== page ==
I field a lot of questions about ease, and I thought especially with the Top-Down Knitalong coming up, now would be an excellent time to write a proper post about it. First: What is ease? In common parlance, ease is the difference between your chest measurement and your sweater’s chest measurement, plain and simple. And ease is not a constant: Your favorite sweatshirt sweater might have 10″ of positive ease — it’s 10 inches bigger around than your chest is — whereas your favorite retro-style, fitted, night-on-the-town cardigan might have 1″ of negative ease, meaning it’s actually an inch smaller than your chest. The right amount of ease depends on the style of the garment and on how you like your clothes to fit.
All three of the sweaters pictured above fit me as they should, even though they themselves have very different chest measurements, as you can see. The Togue Stripes tank fits me with about 1/2″ of ease; the Amanda cardigan with a couple of inches; and the Bellows cardigan with nearly 10 inches — click through to those three posts to see how that all looks in the wearing.
If you’re creating your own pattern, you can make it any size you want, and we’ll talk about that a bit more below. In published sweater patterns (at least those that conform to standard practices) the size(s) of the garment are given as a bracketed list of numbers, stated as the chest measurements. So, for example, if it says the sizes included are 28 (32.5, 37, 41.5, 46)”, those numbers are how big the circumference of the sweater is at the chest, for each size. How do you know which size to knit? That’s where ease comes into play. A good pattern will tell you how much ease they recommended, and/or how much ease it’s shown with on the model. If it says the sample pictured is 37″ and is worn with 5″ positive ease, that tells you the model’s bust is 32″. At that point, you can say to yourself, would I like it with this same amount of ease, or would I like it more fitted/more slouchy? In addition to the matter of personal preference, there’s also the fact that rarely will there be a size that’s exactly that same differential from your bust size. Taking our example sizes above and recommended ease of 5″, I am about a 34.5″ bust. So for this hypothetical sweater to fit me with 5″ of ease, I would need it to be 39.5″, but that’s not one of the options. So I have to decide whether I want to go with the 37″ for 2.5″ of ease (more fitted) or the 41.5″ for 6″ of ease (more slouch). Which I would choose depends, again, on what style of sweater it is, and how I prefer such things to fit.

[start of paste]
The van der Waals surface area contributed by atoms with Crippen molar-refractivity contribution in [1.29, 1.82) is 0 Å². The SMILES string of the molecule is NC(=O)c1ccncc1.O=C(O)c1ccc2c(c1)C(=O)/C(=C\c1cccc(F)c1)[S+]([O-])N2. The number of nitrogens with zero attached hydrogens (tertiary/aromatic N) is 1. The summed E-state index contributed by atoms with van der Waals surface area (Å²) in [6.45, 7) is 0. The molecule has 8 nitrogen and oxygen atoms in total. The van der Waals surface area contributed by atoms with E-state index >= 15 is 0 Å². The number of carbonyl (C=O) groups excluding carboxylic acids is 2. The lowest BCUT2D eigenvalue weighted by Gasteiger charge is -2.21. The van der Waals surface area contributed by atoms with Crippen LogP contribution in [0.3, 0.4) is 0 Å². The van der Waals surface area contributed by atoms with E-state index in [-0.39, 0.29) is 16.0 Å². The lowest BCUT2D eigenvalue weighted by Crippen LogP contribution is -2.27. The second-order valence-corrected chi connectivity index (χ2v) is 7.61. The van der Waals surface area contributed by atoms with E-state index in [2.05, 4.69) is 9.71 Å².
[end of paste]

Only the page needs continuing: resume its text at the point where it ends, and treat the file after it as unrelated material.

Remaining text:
(All of this assumes you’re knitting at pattern gauge. If your stitches are bigger, your garment will be bigger, and vice versa. If instead of choosing to size up or down you’d rather adjust your gauge, see How to account for gauge differences.)